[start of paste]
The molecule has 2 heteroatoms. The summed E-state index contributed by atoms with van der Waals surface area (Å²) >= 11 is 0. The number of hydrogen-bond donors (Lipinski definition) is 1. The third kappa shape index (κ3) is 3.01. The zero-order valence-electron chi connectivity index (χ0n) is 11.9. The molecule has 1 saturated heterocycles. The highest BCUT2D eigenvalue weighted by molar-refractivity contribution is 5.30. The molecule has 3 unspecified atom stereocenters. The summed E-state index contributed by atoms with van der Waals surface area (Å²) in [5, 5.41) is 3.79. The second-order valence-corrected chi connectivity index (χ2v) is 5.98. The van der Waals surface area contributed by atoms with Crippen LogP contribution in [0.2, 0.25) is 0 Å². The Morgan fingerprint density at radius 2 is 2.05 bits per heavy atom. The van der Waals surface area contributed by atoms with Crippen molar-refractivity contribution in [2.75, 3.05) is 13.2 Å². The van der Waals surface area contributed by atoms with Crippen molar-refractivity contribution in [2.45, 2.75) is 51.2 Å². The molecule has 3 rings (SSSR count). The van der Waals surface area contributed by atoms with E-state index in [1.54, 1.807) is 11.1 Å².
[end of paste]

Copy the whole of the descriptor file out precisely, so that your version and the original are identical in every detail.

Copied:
The molecule has 2 heteroatoms. The summed E-state index contributed by atoms with van der Waals surface area (Å²) >= 11 is 0. The number of hydrogen-bond donors (Lipinski definition) is 1. The third kappa shape index (κ3) is 3.01. The zero-order valence-electron chi connectivity index (χ0n) is 11.9. The molecule has 1 saturated heterocycles. The highest BCUT2D eigenvalue weighted by molar-refractivity contribution is 5.30. The molecule has 3 unspecified atom stereocenters. The summed E-state index contributed by atoms with van der Waals surface area (Å²) in [5, 5.41) is 3.79. The second-order valence-corrected chi connectivity index (χ2v) is 5.98. The van der Waals surface area contributed by atoms with Crippen LogP contribution in [0.2, 0.25) is 0 Å². The Morgan fingerprint density at radius 2 is 2.05 bits per heavy atom. The van der Waals surface area contributed by atoms with Crippen molar-refractivity contribution in [2.75, 3.05) is 13.2 Å². The van der Waals surface area contributed by atoms with Crippen molar-refractivity contribution in [2.45, 2.75) is 51.2 Å². The molecule has 3 rings (SSSR count). The van der Waals surface area contributed by atoms with E-state index in [1.54, 1.807) is 11.1 Å².